Two sessions were held every day from the third day onwards. The morning session was from 7 a.m. to 11 a.m. and the second session from 2 p.m. to 6 p.m. Once the Synod was over, Archbishop Menezes signed the document, followed by the Archdeacon, in Malayalam and Karsona. Menezes informed the gathering that one of the copies of the signed document would be conserved at the seminary in Vypin Fort and another one at the Bishop’s House in Angamaly. The Synod concluded with the announcement of the Archdeacon “swathwathodu koode namukku poka.” The participants were presented with a copy of Vedopadesam translated from Latin to Malayalam, a mass slab and containers for storing the holy oil. The Synod decided to bring a Syriac press from Rome and install it at the Vypin fort. This was brought from Rome later by Fr. Leresio. The Synod also decided to give 2,000 Pardao and two barrels of wine for the mass, per year, to each diocese. A Malayalam copy of the Synod’s decisions, which was signed by the Archdeacon and the Rector of Vypin Fort Seminary, Francis Ross, was sent with each of the Vicars to the churches to be read out on Sunday and then kept there.
Imposition of rules:
Though Portuguese historians say that there was freedom of expression for the participants at the Synod, it seems to have been observed more in the breach. There were not much discussions at the Synod. Certain historians allege that priests delegated by the Archbishop alone were permitted to speak at length at the Synod. Francis Ross’s letters to the general of the Church of Jesus confirm this notion. He also points out that after the Synod, Menezes added various canons. The canons written in Portuguese had 30 additional laws that were not there in Malayalam. It was alleged that many laws that were not even read at the Synod were subsequently added and spread across the world. The two copies signed in Malayalam and Karsona, could not be recovered. Though it is said that there was another copy in Angamaly, it too could not be recovered.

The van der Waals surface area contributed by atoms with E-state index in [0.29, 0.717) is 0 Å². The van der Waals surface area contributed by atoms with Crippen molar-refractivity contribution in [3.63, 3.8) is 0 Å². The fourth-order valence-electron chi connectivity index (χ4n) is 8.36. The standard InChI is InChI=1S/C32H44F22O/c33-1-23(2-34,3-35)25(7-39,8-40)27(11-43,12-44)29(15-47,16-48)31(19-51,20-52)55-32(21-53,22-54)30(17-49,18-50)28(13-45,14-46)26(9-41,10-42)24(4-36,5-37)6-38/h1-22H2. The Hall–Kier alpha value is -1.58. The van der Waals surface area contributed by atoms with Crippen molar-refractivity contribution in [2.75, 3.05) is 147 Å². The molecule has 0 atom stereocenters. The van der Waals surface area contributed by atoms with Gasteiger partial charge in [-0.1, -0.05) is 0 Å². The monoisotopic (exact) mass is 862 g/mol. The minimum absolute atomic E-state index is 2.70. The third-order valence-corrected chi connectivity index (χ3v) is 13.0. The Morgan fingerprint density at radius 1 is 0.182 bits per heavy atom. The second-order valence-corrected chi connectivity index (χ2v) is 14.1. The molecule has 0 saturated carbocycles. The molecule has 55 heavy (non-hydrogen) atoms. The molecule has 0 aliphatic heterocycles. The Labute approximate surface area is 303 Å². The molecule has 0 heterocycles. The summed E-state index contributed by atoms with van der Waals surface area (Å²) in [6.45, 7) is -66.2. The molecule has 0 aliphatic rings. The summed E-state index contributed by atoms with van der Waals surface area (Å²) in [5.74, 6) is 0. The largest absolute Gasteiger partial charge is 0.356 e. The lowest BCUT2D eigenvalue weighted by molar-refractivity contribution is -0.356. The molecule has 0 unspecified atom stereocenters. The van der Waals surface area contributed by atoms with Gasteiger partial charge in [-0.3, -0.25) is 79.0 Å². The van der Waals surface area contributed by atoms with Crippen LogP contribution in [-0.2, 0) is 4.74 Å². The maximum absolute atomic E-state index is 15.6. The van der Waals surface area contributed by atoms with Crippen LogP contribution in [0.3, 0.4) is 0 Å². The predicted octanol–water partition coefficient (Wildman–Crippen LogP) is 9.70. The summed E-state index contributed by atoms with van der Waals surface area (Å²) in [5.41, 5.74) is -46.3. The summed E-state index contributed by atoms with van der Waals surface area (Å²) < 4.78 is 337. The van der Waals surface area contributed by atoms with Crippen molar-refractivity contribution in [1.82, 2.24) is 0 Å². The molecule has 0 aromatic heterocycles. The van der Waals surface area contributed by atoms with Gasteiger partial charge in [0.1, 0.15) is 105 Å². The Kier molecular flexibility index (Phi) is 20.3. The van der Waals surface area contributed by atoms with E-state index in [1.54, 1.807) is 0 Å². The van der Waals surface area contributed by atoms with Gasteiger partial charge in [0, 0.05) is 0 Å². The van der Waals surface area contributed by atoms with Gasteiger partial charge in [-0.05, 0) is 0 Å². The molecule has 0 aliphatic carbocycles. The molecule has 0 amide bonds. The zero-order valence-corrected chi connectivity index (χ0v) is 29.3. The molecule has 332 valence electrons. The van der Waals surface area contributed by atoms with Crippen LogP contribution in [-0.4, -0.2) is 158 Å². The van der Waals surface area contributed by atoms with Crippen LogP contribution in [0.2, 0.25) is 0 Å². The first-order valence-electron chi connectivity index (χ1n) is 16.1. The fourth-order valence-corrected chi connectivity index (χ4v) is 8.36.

The English translation of the canons of the Synod of Diamper was published as “The Act and Decrees of the Synod of Diamper.” Protestant historian Michael Geddes (Chancellor of the Cathedral Church of Sarum) has published a translation from Portuguese to English, titled A short history of the church of Malabar together with the Synod of Malabar in 1964. The library in Vatican holds three copies of the Malayalam Canons. But it could not be confirmed that they were the canons discussed at the Synod. These could have been written in Malayalam following Gouvea’s Jornado. This must be the reason why it is found in some of the copies that the Synod was held at the Martha Mariam Church and not at the All Saints’ Church which was the actual venue. In some of the copies, it is recorded as the Synod of Angamaly, instead of Diamper. As many as 35 canons that are not seen in Malayalam have been found in the Portuguese version.
With the conduct of the Synod, Christians had to give up the teachings of Mar Thoma that they had been following since the origin of Christianity. The system of appointing priests in churches began after the Synod. Till then the high priests used to stay in their homes and performed religious rites. Marriage of priests was banned by the Synod. It also banned Christians from observing Hindu customs and celebrating Hindu festivals like Onam. Till then there was little difference in such things between the Hindus and the Christians.
Split in Christian community:
As many as 106 churches took part in the Synod of Diamper in 1599, says the book Jornado. The churches founded by St.Thomas at Nilakkal and Kokkamangalam do not figure in the list of participants. The churches in Thodamala, Vaikkom, Thiruvithamcode, Muhamma, Purakkad, Wadakkancherry, Taliparamba, Kannur, Kozhikode and Vypin Fort got ruined over the years. As many as 19 churches of those days now belong to the Malankara Orthodox church, and nine were divided among Puthan kuttu and Pazhaya kuttu communities. Mathai Kathanar of the Muhamma church was signatory to the memorandum of 1567, dealing with the Meloos Sisma (Thoma, Bernard, Mar Thoma Christians). More than 50% of these churches were in the name of the Holy Mary. The Parappukara Church that claims ancient heritage does not figure in the list of Gouvea. However Parappukara and Parapoor are among those who signed on the Angamaly Padiyola. Both churches are shown as being under the Bishop in the Sisma of 1863.